Nepalese Bling

The Young Curators Team have captured these amazing portraits of traditional Nepalese costume that has been interlaced with contemporary jewellery .

The Team also created a series of audio recordings and imagery exploring how young people across the town are challenging the conventions of traditional by developing there own unique hybrid styles.

Bling Life

Thought 2018 students from across the Edge are working towards the development of an interactive museum exhibit.

The young curators project is challenging photography students, to step up and showcase the image making skills.

The brief:

Create a unique product shot inspired by Flemish still life painting.
Your image must incorporate and style a range of jewellery and other relevant high status objets that you feel represent modern youth culture. The image you create will feature in the upcoming Young Curators exhibition.

  • Things you must include:
  • An array of jewellery, chains, rings and other objects can included. Also consider mobile phones, watches and vapes etc
  • you should approach and interact with other young people at the collage to encore you get a range of styles of objects.
  • Create a lighting set up that uses a dominant Key light to represent window light. This will help bring introduce texture and interesting highlights to the set up.
  • Utilise rich fabrics such as velvet to help shape the image. Try adding folds in the cloth as will create more drama and depth to your image.
  • Style it, by developing a contemporary twist to a classical format. Stuck for ideas? try duplicate an existing pantings but replace the objects with contemporary versions.
  • Remember to shoot in Raw! to give you flexibility in post production. you may also find shooting tethered helps.

  • Things you could try:
  • incorporate a dark or monotone Background to help contrast the reflective jewellery elements.
  • Research Rembrandt and window lighting technique’s. ( Pinterest is a good place to start )

The Bling Ring

Students at The Edge School of Creative and Business, have begun to develop a series of creative circuits. Using coding skills and a variety of conducive surfaces the team will create touch sensitive  surfaces that help bring the young curators project to life!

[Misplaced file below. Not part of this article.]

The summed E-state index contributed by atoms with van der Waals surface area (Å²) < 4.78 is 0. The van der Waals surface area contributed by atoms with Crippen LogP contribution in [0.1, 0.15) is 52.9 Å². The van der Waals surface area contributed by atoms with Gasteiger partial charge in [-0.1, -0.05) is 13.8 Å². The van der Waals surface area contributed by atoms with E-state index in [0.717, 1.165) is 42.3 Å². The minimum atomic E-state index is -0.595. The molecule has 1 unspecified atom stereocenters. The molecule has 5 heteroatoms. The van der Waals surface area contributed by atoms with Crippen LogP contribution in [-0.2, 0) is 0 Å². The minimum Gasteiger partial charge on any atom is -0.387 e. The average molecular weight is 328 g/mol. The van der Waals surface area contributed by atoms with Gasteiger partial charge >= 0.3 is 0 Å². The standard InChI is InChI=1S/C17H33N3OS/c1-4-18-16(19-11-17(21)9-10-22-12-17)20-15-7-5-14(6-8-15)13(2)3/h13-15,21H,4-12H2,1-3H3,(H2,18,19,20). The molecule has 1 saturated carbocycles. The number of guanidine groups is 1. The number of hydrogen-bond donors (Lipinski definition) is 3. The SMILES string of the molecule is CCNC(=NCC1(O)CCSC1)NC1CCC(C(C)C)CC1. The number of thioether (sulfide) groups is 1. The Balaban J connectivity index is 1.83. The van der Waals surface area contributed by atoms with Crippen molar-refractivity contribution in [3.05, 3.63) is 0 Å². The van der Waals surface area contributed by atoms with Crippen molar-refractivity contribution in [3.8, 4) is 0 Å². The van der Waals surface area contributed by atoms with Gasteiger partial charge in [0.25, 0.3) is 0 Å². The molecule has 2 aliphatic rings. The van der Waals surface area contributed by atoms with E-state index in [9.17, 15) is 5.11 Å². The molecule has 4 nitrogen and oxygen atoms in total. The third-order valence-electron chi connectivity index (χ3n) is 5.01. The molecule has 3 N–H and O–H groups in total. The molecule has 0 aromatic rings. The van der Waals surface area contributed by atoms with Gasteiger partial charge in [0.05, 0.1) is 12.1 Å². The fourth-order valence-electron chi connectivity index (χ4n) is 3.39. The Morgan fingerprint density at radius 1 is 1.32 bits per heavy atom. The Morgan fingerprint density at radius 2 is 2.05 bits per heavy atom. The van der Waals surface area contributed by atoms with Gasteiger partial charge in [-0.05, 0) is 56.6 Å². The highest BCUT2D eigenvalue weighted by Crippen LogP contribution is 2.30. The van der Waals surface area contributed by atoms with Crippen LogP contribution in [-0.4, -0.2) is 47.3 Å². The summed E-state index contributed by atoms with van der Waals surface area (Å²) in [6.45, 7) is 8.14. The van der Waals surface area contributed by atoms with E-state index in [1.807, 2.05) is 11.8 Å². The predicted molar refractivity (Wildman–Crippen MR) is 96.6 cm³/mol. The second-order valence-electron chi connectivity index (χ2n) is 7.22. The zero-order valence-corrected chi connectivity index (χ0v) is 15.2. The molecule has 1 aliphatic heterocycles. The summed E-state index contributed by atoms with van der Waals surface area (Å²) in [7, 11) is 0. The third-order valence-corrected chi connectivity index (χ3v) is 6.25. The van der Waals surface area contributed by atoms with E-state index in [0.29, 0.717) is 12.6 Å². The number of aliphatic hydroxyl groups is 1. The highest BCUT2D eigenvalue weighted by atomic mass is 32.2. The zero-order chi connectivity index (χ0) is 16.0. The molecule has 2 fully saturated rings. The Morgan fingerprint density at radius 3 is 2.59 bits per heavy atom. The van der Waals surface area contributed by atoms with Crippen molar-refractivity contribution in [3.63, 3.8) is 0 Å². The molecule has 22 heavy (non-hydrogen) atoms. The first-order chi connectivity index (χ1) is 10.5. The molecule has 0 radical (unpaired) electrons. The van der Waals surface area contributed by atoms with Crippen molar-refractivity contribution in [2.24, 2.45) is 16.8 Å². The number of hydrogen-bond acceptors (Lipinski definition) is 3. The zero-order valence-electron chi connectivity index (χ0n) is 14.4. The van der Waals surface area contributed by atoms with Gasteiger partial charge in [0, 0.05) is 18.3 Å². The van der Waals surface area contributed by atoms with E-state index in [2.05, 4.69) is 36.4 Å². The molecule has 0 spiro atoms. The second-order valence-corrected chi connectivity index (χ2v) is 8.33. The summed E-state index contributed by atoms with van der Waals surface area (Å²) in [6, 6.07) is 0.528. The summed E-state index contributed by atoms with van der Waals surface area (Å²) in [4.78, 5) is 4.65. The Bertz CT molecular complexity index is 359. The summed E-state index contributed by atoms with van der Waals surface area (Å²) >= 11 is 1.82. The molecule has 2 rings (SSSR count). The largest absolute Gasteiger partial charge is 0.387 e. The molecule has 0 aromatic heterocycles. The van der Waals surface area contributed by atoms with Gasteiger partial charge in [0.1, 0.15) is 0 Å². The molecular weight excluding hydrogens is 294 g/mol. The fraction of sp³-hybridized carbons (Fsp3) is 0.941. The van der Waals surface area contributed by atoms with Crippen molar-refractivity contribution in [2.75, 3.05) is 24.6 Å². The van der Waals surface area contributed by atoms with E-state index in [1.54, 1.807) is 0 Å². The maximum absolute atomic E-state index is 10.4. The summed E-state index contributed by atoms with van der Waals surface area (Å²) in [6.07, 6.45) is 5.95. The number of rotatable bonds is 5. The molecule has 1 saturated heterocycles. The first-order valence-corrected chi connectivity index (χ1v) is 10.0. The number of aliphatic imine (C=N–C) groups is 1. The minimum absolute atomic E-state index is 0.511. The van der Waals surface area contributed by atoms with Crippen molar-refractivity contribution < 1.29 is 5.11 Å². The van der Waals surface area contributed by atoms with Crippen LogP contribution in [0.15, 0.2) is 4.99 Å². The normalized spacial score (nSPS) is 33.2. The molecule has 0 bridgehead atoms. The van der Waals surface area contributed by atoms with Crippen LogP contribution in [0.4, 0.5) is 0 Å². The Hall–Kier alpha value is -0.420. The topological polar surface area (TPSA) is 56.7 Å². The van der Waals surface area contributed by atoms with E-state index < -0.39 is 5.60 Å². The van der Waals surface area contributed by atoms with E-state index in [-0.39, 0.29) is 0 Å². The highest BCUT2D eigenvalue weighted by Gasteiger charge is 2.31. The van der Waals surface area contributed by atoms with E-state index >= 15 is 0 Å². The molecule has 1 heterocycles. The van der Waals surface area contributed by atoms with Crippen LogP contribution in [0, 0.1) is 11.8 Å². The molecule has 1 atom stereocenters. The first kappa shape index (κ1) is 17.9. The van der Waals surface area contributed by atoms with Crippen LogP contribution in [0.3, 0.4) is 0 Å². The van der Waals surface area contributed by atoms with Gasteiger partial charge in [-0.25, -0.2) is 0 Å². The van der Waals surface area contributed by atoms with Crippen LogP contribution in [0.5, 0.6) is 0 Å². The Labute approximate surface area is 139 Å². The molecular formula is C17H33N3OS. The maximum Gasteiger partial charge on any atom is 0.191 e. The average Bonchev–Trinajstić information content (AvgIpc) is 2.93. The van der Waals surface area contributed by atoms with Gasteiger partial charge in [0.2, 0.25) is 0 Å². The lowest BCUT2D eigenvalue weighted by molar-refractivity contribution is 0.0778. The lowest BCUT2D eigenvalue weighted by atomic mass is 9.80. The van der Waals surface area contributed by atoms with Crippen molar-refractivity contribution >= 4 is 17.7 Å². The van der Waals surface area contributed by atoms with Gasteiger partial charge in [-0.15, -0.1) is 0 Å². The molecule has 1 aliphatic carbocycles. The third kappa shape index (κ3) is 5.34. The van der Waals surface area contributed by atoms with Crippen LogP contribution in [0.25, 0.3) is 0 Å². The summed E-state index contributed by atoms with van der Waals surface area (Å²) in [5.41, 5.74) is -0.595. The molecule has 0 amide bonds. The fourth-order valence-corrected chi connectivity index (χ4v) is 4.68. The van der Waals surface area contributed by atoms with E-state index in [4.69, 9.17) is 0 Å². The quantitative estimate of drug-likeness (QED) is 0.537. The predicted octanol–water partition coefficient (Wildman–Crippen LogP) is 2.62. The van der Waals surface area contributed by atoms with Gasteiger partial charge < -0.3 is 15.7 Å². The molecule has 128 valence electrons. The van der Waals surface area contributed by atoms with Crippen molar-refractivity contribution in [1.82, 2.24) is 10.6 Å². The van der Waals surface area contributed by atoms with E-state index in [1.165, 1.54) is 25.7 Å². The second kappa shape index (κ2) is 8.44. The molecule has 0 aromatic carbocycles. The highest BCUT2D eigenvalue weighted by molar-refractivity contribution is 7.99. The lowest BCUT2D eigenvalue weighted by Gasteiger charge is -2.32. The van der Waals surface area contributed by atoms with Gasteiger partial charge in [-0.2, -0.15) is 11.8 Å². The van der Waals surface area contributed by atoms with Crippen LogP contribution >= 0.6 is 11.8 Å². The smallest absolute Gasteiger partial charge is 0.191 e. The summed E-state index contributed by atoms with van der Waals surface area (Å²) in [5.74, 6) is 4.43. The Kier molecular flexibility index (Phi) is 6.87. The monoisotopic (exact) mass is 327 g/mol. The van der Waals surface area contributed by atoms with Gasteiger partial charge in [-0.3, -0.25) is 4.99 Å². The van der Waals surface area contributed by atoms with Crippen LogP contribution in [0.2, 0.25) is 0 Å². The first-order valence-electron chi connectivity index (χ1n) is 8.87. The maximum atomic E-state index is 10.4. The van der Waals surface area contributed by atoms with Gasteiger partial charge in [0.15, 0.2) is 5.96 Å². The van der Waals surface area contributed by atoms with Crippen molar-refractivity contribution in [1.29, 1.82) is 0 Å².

The team are curentaly researching innovative ways they can create a series of  interactive gallery exhibits.

During this session the team have begun to consider the conceptual links between Anglo-Saxon  jewellery designs and how this could be used as inspiration in the creation of there own of circuitry patterns.

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Welcome to the The Young Curators project.


Welcome to the The Young Curators project.

This project will empower the young people of Folkestone to discover the town’s Anglo-Saxon heritage.

Though a series of practical workshops and site visits, the Young Curators project will open up access to Kent’s network of archaeological experts and its rich abundance of heritage resources. The project offers young people first hand experience and insights into the importance of archaeology in the region.

The project will culminate in an exhibition of works made and curated by local young people reflecting on how Anglo Saxon material cultures resonate with contemporary youth culture.

Throughout 2018 The B&B Project Space on Tontine street, Folkestone will become the a hub space for Young Curators.


keep up to date With the Young Curators, using our instagram: Link


Finding Eanswythe: the life and afterlife of an Anglo-Saxon Saint

An exciting new project for Kent starting 2018. Canterbury Christ Church University will be working with local communities to recover an endangered ancient heritage and to bring people together to explore our shared past. 

The whole story of Kentish Christianity, which is so important a part of the history of Anglo-Saxon England, is embodied in this young woman’s bones’ (Dr Eleanor Parker, University of Oxford).

Discover more about the Finding Eanswythe project here:
Website: Link
instagram: Link


This is a community-led project about a nationally important heritage story. Our project spans 1400 years, and focuses on the life and legacy of a remarkable young woman, St Eanswythe, a Kentish royal saint and the granddaughter of Ethelbert, the first English king to convert to Christianity under Augustine. Eanswythe is believed to have founded one of the earliest monastic communities in England (c.630AD) on the Bayle, the historic centre of Folkestone. Over the centuries a rich heritage ‘afterlife’ has developed around the site and its saint, including a number of intriguing mysteries: the buried course of an ancient aqueduct built to carry water from the downlands to the minster, a lost chapel, and the extraordinary survival of St Eanswythe’s relics, carefully concealed at the time of the Reformation in a Roman lead casket only to be rediscovered in the 19th century.

This fascinating ancient heritage is ‘hiding in plain sight’ [Beda: a Journey Through the Seven Kingdoms in the Age of Bede], overshadowed by a modern high-street and rarely visited, with almost no public awareness of its significance; it can be traced in the remains of ancient buildings, the surrounding landscape, folklore, and sources as diverse as manuscripts, superb Victorian art, and local traditions; together these unite local, regional, and national history. Unfortunately, much of this heritage is not well understood and is now in imminent risk from vandalism, pollution, development, and lack of awareness and engagement. Finding Eanswythe invites specialists and community to work together to explore and protect this valuable national heritage before it is too late.